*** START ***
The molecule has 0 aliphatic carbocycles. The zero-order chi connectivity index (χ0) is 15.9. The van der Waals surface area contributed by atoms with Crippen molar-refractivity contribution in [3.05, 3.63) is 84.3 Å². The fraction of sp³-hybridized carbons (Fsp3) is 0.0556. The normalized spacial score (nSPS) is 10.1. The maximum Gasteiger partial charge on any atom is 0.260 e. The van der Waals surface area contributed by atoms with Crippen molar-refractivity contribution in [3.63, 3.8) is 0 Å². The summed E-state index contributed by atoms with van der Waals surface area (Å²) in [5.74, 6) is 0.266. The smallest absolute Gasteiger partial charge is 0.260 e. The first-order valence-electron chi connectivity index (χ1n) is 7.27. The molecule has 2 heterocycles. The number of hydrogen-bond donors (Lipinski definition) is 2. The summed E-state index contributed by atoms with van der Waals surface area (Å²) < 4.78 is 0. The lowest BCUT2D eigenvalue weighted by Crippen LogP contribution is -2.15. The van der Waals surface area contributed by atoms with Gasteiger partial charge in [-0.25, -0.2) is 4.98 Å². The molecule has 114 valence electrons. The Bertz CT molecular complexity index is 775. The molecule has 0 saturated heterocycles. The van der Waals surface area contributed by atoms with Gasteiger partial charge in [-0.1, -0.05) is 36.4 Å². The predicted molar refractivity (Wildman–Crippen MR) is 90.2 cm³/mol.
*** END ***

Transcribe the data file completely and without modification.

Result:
The molecule has 0 aliphatic carbocycles. The zero-order chi connectivity index (χ0) is 15.9. The van der Waals surface area contributed by atoms with Crippen molar-refractivity contribution in [3.05, 3.63) is 84.3 Å². The fraction of sp³-hybridized carbons (Fsp3) is 0.0556. The normalized spacial score (nSPS) is 10.1. The maximum Gasteiger partial charge on any atom is 0.260 e. The van der Waals surface area contributed by atoms with Crippen molar-refractivity contribution in [3.63, 3.8) is 0 Å². The summed E-state index contributed by atoms with van der Waals surface area (Å²) in [5.74, 6) is 0.266. The smallest absolute Gasteiger partial charge is 0.260 e. The first-order valence-electron chi connectivity index (χ1n) is 7.27. The molecule has 2 heterocycles. The number of hydrogen-bond donors (Lipinski definition) is 2. The summed E-state index contributed by atoms with van der Waals surface area (Å²) < 4.78 is 0. The lowest BCUT2D eigenvalue weighted by Crippen LogP contribution is -2.15. The van der Waals surface area contributed by atoms with Gasteiger partial charge in [-0.25, -0.2) is 4.98 Å². The molecule has 114 valence electrons. The Bertz CT molecular complexity index is 775. The molecule has 0 saturated heterocycles. The van der Waals surface area contributed by atoms with Gasteiger partial charge in [-0.1, -0.05) is 36.4 Å². The predicted molar refractivity (Wildman–Crippen MR) is 90.2 cm³/mol.